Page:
Highlights and updates
- Open enrollment for 2020 health plans has ended, although residents with qualifying events can still enroll or make changes to their coverage for 2020. The next open enrollment period, for plans effective in 2021, will begin November 1, 2020.
- Short-term health plans can be sold in Texas with initial plan terms up to 364 days.
- Texas has enacted legislation (effective in 2020) to protect consumers from surprise balance billing.
- 1,087,240 people enrolled for 2019 (third year in a row that enrollment dropped in Texas — the same as most states that use HealthCare.gov)
- Small average rate decrease for 2020, after a very small average rate increase in 2019 (rates are much more stable than they were in 2017-2018).
- A self-employed married couple can buy small-group coverage in Texas.
Texas exchange overview
Open enrollment for 2020 health plans has ended, although residents with qualifying events can still enroll or make changes to their coverage for 2020. The next open enrollment period, for plans effective in 2021, will begin November 1, 2020.
By the end of the open enrollment window for 2020 coverage, 1,117,882 people had enrolled in plans for 2020, including new enrollees and active renewals. Texas is one of only a handful of HealthCare.gov states where enrollment increased from 2019 to 2020.
Texas uses the federally run exchange at HealthCare.gov, and the state has taken a very hands-off approach with regards to implementing the ACA. Texas has not expanded Medicaid, and is one of just three states that leaves the rate review process for ACA-compliant plans to CMS. (The state does also review filings to make sure they’re compliant with Texas law.)
Texas is also leading an 18-state lawsuit that challenges the legality of the ACA now that the individual mandate penalty has been repealed. A judge agreed in late December that the ACA should be overturned, and oral arguments in the appeal were heard in July 2019 by the Fifth Circuit Court of Appeals in New Orleans. A ruling could come anytime in late 2019 or early 2020.
But Texas also has one of the highest exchange enrollments in the country, with 1,087,240 people enrolling in private plans through the Texas exchange during the open enrollment period for 2019 coverage (effectuated enrollment stood at 948,234 as of mid-2019). The state has a very large population, many of whom were uninsured pre-ACA. Only two states — Florida and California — have higher enrollment in their exchanges (not counting Medicaid) than Texas.
Rates increased sharply in 2018, and insurers started adding the cost of cost-sharing reductions (CSR) to silver plan rates, resulting in particularly large premium subsidies (which are based on the cost of silver plans) in 2018. For 2019, however, the average rate increase was much more modest, at just over 2 percent. And for 2020, average rates decreased slightly. The cost of CSR is still being added to silver plan rates, so subsidies are still disproportionately large in Texas.
According to US Census Bureau data, Texas had the highest uninsured rate in the country in 2013, at 22.1 percent. And although the state’s 17.7 percent uninsured rate in 2018 was still the highest in the country, a substantial number of Texas residents had obtained health coverage since the ACA was implemented. However, the number of people gaining coverage would be far higher if Texas were to accept federal funding to expand Medicaid under the ACA.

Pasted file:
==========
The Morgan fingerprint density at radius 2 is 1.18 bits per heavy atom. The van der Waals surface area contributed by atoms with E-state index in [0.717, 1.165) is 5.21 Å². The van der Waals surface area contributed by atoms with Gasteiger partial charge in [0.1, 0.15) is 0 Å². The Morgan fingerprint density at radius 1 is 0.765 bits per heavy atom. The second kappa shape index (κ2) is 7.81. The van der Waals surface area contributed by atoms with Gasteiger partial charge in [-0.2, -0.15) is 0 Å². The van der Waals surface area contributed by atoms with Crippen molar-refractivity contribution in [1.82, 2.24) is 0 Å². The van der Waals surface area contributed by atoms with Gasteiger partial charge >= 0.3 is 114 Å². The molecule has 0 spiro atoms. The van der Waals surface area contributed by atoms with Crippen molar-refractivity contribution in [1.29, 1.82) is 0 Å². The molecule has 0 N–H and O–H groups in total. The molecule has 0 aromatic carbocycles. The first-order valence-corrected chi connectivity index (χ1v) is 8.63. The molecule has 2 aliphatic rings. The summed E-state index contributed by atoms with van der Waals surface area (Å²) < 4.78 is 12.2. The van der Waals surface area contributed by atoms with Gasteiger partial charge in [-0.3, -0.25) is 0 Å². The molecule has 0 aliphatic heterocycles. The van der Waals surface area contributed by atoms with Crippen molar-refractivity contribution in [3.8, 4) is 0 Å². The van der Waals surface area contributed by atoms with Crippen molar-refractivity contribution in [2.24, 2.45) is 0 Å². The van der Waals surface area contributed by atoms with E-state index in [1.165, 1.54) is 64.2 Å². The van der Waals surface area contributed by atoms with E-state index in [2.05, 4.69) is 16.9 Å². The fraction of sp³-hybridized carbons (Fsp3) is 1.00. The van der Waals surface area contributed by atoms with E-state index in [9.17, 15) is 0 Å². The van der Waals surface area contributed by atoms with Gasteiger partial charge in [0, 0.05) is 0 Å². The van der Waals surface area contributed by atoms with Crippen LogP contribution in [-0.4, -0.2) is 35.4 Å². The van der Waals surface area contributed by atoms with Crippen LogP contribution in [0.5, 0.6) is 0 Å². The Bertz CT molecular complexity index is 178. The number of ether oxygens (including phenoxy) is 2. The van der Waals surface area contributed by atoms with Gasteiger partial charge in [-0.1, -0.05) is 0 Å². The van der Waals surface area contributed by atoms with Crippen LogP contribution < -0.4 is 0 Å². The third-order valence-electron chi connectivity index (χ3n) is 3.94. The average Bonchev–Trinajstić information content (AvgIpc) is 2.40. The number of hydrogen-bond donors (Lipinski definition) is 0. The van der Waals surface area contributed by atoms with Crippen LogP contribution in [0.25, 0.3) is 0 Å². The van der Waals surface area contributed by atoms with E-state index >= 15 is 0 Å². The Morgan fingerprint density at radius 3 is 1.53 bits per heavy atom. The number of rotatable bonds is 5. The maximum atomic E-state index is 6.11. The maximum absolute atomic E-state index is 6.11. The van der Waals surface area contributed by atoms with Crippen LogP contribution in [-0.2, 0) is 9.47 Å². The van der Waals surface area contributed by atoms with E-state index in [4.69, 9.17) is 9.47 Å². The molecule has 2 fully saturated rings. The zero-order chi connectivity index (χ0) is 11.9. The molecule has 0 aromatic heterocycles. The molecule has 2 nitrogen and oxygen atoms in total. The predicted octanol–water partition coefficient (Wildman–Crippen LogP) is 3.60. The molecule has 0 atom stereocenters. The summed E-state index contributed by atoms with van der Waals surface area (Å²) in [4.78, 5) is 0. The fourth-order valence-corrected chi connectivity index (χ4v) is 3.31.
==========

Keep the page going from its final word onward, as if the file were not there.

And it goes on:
Texas enacts legislation to protect consumers from surprise balance bills
Surprise balance billing is an issue that the federal regulations have not yet adequately addressed (although Congress was close to an agreement on this as of late 2019), so states have begun tackling it themselves. The situation occurs when a patient uses an out-of-network provider, but not by choice. It can be an emergency situation in which the closest hospital is out-of-network, or it can be a situation in which the patient goes to an in-network facility but is treated by out-of-network providers. This might be an assistant surgeon, anesthesiologist, radiologist, laboratory, durable medical equipment supplier, etc. And while the patient did their due diligence in terms of finding an in-network facility, it can be challenging — or next to impossible — to ensure that every provider who works with the patient will also be in the patient’s insurance network.
With the enactment of SB1264, Texas joins a growing list of states that are addressing the issue of surprise balance billing. And the new Texas legislation, which applies to medical services provided on or after January 1, 2020, is among the most comprehensive in the country, providing solid consumer protections.
The legislation, which passed in the Texas Senate by a vote of 29 to 2 and unanimously in the House, is robust. But it only applies to the 16 percent of Texas residents — those who have state-regulated private plans (self-insured plans, which are used by most very large businesses, are not state-regulated). It prohibits the out-of-network provider from billing the patient for amounts in excess of the patient’s regular cost-sharing responsibilities (ie, copays, deductible, coinsurance), and instead requires the provider and the patient’s insurance to enter into mediation or arbitration, overseen by state regulations, to come to a payment agreement, without the patient being stuck in the middle of the financial dispute.
The Texas Department of Insurance was tasked with developing the rules related to the mediation and arbitration process; updates on that process are available here. The Department announced in November 2019 that FAIR Health had been selected as the benchmarking database that will be used in arbitration cases.